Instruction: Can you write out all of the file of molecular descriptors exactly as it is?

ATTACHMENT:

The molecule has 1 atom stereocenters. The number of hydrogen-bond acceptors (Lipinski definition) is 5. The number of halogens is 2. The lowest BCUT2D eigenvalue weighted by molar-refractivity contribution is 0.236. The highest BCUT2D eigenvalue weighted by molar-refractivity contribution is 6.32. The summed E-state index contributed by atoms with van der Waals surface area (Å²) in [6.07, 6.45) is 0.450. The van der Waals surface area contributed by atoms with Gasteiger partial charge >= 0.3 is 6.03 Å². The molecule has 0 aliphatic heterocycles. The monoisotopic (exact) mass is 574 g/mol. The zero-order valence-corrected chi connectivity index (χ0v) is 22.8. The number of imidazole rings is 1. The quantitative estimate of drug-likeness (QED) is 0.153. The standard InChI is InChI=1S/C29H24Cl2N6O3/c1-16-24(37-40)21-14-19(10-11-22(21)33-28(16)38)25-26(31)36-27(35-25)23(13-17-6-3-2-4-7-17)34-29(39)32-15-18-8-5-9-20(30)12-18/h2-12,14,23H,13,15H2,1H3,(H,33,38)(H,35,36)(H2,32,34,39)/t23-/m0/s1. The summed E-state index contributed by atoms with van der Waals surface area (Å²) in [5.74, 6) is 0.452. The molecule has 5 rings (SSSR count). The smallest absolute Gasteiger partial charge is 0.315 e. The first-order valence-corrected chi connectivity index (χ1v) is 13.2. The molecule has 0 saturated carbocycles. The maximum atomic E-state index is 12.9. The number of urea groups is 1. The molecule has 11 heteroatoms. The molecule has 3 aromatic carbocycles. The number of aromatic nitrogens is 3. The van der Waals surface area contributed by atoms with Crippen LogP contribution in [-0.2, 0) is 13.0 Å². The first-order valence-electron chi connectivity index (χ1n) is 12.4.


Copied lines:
The molecule has 1 atom stereocenters. The number of hydrogen-bond acceptors (Lipinski definition) is 5. The number of halogens is 2. The lowest BCUT2D eigenvalue weighted by molar-refractivity contribution is 0.236. The highest BCUT2D eigenvalue weighted by molar-refractivity contribution is 6.32. The summed E-state index contributed by atoms with van der Waals surface area (Å²) in [6.07, 6.45) is 0.450. The van der Waals surface area contributed by atoms with Gasteiger partial charge >= 0.3 is 6.03 Å². The molecule has 0 aliphatic heterocycles. The monoisotopic (exact) mass is 574 g/mol. The zero-order valence-corrected chi connectivity index (χ0v) is 22.8. The number of imidazole rings is 1. The quantitative estimate of drug-likeness (QED) is 0.153. The standard InChI is InChI=1S/C29H24Cl2N6O3/c1-16-24(37-40)21-14-19(10-11-22(21)33-28(16)38)25-26(31)36-27(35-25)23(13-17-6-3-2-4-7-17)34-29(39)32-15-18-8-5-9-20(30)12-18/h2-12,14,23H,13,15H2,1H3,(H,33,38)(H,35,36)(H2,32,34,39)/t23-/m0/s1. The summed E-state index contributed by atoms with van der Waals surface area (Å²) in [5.74, 6) is 0.452. The molecule has 5 rings (SSSR count). The smallest absolute Gasteiger partial charge is 0.315 e. The first-order valence-corrected chi connectivity index (χ1v) is 13.2. The molecule has 0 saturated carbocycles. The maximum atomic E-state index is 12.9. The number of urea groups is 1. The molecule has 11 heteroatoms. The molecule has 3 aromatic carbocycles. The number of aromatic nitrogens is 3. The van der Waals surface area contributed by atoms with Crippen LogP contribution in [-0.2, 0) is 13.0 Å². The first-order valence-electron chi connectivity index (χ1n) is 12.4.